Carcinogenic potential of chemicals is currently evaluated using a two year bioassay in rodents. Numerous difficulties are known for this assay, most notably, the lack of information regarding detailed dose response and human relevance of any positive findings. A screen for carcinogenic activity has been proposed based on a 90 day screening assay. Chemicals are first evaluated for proliferative activity in various tissues. If negative, lack of carcinogenic activity can be concluded. If positive, additional evaluation for DNA reactivity, immunosuppression, and estrogenic activity are evaluated. If these are negative, additional efforts are made to determine specific modes of action in the animal model, with a detailed evaluation of the potential relevance to humans. Applications of this approach are presented for liver and urinary bladder. Toxicologic pathology is critical for all of these evaluations, including a detailed histopathologic evaluation of the 90 day assay, immunohistochemical analyses for labeling index, and involvement in a detailed mode of action analysis. Additionally, the toxicologic pathologist needs to be involved with molecular evaluations and evaluations of new molecularly developed animal models. The toxicologic pathologist is uniquely qualified to provide the expertise needed for these evaluations.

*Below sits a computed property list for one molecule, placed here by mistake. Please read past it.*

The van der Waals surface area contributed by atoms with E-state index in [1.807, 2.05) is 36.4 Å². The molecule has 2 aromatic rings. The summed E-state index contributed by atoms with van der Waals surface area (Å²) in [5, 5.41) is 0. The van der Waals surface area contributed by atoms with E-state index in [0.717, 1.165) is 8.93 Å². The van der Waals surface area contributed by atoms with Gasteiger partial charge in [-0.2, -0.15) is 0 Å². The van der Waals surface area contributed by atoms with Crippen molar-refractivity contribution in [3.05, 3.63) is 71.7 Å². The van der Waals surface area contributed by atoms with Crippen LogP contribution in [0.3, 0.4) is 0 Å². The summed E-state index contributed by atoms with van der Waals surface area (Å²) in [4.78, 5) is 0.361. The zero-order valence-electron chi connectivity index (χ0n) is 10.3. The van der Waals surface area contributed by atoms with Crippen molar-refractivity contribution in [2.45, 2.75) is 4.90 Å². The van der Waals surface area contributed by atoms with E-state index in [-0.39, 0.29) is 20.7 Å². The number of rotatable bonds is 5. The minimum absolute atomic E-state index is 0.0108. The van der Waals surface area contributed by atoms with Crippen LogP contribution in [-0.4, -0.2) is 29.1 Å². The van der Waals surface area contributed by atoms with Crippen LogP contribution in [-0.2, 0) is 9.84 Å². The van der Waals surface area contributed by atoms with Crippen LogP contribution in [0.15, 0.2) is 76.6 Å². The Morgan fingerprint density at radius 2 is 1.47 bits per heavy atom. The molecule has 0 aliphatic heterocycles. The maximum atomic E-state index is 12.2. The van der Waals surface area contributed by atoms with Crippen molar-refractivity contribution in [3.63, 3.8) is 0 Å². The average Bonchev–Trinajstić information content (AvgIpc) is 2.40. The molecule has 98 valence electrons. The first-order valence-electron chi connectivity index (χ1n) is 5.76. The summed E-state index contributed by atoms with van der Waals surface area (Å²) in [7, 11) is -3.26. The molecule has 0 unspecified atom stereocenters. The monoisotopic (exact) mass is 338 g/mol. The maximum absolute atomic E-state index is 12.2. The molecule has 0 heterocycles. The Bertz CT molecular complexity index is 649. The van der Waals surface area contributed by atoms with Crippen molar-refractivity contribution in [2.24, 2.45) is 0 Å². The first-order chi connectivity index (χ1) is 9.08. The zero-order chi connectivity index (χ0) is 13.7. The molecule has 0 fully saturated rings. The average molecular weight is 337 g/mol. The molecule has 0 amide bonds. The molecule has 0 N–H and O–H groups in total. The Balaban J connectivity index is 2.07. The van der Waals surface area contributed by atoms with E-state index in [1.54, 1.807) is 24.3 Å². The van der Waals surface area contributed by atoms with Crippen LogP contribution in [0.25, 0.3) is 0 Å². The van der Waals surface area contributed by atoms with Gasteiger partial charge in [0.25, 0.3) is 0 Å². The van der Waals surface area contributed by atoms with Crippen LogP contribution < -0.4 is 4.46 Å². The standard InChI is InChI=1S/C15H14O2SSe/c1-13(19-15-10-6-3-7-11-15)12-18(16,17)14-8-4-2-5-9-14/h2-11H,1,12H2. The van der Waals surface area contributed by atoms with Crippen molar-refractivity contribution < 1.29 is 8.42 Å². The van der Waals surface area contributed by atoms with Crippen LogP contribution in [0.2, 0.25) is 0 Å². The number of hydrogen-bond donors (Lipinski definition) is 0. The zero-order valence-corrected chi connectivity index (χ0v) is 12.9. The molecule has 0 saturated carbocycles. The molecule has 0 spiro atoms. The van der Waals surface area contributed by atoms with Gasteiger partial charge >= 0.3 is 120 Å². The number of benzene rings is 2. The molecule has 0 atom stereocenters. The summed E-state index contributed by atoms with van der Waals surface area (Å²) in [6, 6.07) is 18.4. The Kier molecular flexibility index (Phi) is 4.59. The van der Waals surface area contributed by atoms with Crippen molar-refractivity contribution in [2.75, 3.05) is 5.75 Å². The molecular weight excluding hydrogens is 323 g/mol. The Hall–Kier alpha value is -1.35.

- Bladder carcinogenesis
- Cell proliferation
- Liver carcinogenesis
ASJC Scopus subject areas
- Pathology and Forensic Medicine